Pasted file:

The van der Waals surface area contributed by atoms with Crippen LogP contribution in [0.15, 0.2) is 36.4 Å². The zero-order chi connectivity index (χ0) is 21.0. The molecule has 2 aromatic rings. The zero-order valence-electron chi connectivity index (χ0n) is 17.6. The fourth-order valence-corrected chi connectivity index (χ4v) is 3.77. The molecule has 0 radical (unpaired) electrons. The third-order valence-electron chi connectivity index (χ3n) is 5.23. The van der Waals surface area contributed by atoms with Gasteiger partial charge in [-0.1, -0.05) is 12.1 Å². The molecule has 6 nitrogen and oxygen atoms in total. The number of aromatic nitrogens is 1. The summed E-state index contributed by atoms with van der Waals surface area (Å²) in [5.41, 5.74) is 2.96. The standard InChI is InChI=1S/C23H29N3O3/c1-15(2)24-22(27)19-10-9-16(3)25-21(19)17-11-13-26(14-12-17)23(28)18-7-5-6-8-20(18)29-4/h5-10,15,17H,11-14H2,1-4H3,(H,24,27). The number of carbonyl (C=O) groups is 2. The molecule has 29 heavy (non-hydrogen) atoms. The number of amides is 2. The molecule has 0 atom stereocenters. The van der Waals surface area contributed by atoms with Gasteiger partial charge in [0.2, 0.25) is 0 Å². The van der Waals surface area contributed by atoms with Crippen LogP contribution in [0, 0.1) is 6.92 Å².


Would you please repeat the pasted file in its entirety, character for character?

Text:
The van der Waals surface area contributed by atoms with Crippen LogP contribution in [0.15, 0.2) is 36.4 Å². The zero-order chi connectivity index (χ0) is 21.0. The molecule has 2 aromatic rings. The zero-order valence-electron chi connectivity index (χ0n) is 17.6. The fourth-order valence-corrected chi connectivity index (χ4v) is 3.77. The molecule has 0 radical (unpaired) electrons. The third-order valence-electron chi connectivity index (χ3n) is 5.23. The van der Waals surface area contributed by atoms with Gasteiger partial charge in [-0.1, -0.05) is 12.1 Å². The molecule has 6 nitrogen and oxygen atoms in total. The number of aromatic nitrogens is 1. The summed E-state index contributed by atoms with van der Waals surface area (Å²) in [5.41, 5.74) is 2.96. The standard InChI is InChI=1S/C23H29N3O3/c1-15(2)24-22(27)19-10-9-16(3)25-21(19)17-11-13-26(14-12-17)23(28)18-7-5-6-8-20(18)29-4/h5-10,15,17H,11-14H2,1-4H3,(H,24,27). The number of carbonyl (C=O) groups is 2. The molecule has 29 heavy (non-hydrogen) atoms. The number of amides is 2. The molecule has 0 atom stereocenters. The van der Waals surface area contributed by atoms with Gasteiger partial charge in [0.2, 0.25) is 0 Å². The van der Waals surface area contributed by atoms with Crippen LogP contribution in [0, 0.1) is 6.92 Å².